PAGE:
Half of Chicago Schools Are Under Herd Immunity Levels for Measles, But Rates Have Improved Over Past Year

Paul Revere Elementary School, 1010 E. 72nd St., has a vaccination rate of 66% for measles, the lowest across Chicago Public Schools. (Michael Izquierdo / WTTW News)Paul Revere Elementary School, 1010 E. 72nd St., has a vaccination rate of 66% for measles, the lowest across Chicago Public Schools for the past school year. (Michael Izquierdo / WTTW News)

From supply lists to bus schedules, a new school year can bring plenty of stress before the first bell even rings. 

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Following a years-long pandemic, plummeting vaccination rates might give parents another problem to worry about.

Within the Chicago Public Schools district, almost half of the schools reported measles vaccination rates below 95% for the past school year, according to data from the Illinois State Board of Education. That mark is an important one, as measles, an extremely contagious disease with devastating consequences, requires about 19 of 20 people to be vaccinated to prevent its spread via herd immunity.

Districtwide, vaccinations rose to a high in the middle of the last decade for most schools. But a number of obstacles pushed numbers down during the pandemic for vaccines including measles, which is delivered as part of a combined Measles-Mumps-Rubella (MMR) shot.

“It’s a constant battle because you’re talking about vaccinating 1-year-olds and kindergarten-age children with two doses of the MMR vaccine,” said Marielle Fricchione, a pediatrician and member of the Illinois Chapter of the American Academy of Pediatrics. “A lot of life gets in the way of families getting their kids in for those two shots.”

Dropping Vaccination Rates

Measles, which can cause serious illness and death according to experts, has become more prevalent after it was declared eliminated by the Centers for Disease Control in 2000. Measles is especially dangerous to children younger than five, pregnant women and immunocompromised people, according to the CDC.

There were 1,274 confirmed cases of measles in the United States in 2019 across 31 states, including Illinois. That marked the highest number of cases since 1992, according to the CDC. There have been 19 measles cases reported to the CDC across the country so far this year.

A combination of economic factors, health access and misinformation pushed vaccination figures down to dangerous levels in recent years for many illnesses including measles, experts said.

A glimmer of positive news can be found in the 2022/2023 Illinois State Board of Education vaccination data, which looks better than previous years for many CPS schools.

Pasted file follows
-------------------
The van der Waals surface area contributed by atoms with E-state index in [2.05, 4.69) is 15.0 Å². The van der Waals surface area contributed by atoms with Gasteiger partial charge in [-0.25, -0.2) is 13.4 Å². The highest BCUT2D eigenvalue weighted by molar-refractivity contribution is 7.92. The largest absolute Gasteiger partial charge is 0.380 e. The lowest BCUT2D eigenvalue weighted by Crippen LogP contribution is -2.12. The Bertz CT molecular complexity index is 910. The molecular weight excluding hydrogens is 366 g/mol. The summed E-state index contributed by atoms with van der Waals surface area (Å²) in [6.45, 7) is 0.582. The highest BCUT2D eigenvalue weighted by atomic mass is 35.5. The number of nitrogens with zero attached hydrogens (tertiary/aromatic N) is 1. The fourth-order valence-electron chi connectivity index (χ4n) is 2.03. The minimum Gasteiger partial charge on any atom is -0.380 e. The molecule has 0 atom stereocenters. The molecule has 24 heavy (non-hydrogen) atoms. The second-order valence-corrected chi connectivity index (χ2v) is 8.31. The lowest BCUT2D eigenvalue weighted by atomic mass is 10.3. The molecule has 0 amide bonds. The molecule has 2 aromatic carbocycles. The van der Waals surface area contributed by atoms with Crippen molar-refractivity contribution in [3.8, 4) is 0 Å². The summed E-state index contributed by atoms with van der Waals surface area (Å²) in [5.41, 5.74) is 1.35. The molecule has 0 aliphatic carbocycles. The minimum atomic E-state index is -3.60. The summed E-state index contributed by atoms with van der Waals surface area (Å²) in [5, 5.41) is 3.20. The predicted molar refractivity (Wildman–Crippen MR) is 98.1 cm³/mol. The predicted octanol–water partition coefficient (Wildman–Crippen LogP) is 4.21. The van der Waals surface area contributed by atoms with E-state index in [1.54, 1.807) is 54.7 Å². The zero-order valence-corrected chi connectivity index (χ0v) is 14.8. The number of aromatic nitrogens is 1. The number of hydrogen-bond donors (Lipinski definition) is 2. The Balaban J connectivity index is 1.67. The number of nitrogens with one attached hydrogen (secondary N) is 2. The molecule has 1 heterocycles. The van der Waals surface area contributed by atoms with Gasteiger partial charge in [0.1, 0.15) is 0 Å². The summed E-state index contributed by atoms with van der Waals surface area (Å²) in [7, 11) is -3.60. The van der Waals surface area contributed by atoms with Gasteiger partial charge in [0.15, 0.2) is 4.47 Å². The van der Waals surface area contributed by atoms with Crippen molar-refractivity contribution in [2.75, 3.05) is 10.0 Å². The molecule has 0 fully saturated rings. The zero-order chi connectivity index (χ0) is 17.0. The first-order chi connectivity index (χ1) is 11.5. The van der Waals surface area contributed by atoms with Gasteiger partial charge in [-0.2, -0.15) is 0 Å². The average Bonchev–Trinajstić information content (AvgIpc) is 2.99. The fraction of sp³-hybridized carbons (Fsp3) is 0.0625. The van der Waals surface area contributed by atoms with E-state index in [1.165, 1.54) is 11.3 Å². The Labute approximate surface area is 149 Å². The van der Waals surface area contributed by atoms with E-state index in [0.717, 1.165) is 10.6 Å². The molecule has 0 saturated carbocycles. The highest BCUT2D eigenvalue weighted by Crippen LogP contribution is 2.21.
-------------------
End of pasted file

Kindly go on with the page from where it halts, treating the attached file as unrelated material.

Many families have a weaker support system in place including fewer choices for pediatricians in their area, and also could be under- or uninsured, experts said.

Records from ISBE where a count is available show a very strong relationship between the percentage of students in a CPS school classified as unhoused last school year and its measles vaccination rate. In other words, the higher the number of students experiencing homelessness, the lower the school vaccination rate is.

The McKinney-Vento Act allows children to register for school without a permanent address or vaccination paperwork. CPS and CDPH identified it as the leading category of vaccine exemption for the district in a written statement.  

A 2021 report from the University of Chicago Inclusive Economy Lab estimated the district had about 18,000 students lacking a stable place to call home, and said 85% of those students identify as Black. 

“The problems with CPS are fixable because a lot of them are due to access to health care over the past two years,” Fricchione said. “I am optimistic that once we solve that problem, we will be much closer to the herd immunity level.”

Measuring Vaccine Rates

State law requires schools to report data annually, but it measures vaccine compliance at a district level. The state benchmark counts how many people have completed paperwork rather than the actual protection rate, according to CDPH. The district’s nursing team collects data for immunization from families, and cross-checks it against the state’s immunization database for accuracy, CPS said.

“Because monitoring vaccination rates at the district level only, especially in a large district, can mask schools with low immunization rates that have a higher potential for vaccine-preventable diseases to spread, CDPH monitors vaccination rates at the individual school level. In terms of compliance and funding-levels, that is a State of Illinois policy and outside the purview of CDPH,” the department said.

Most school districts consist of a few schools at most, making it tough to compare to the sprawling CPS with more than 320,000 students in 634 schools. 

“Yes, I absolutely think that it’s deceiving,” Fricchione said about the combined measurement of vaccination for a district.

The five CPS schools with the lowest measles vaccination rates are located in community areas with household poverty rates higher than the state average, according to Census data. The lowest measles vaccination rate for a CPS school in the past two school years was 15 points below where it was in the 2018/2019 school year, ISBE records show.

CPS “continues to make the health and safety of our students and staff our top priority while ensuring that students are provided with rigorous academic programming,” a district statement read. “The best way to support academic success is to minimize time away from school whenever possible.”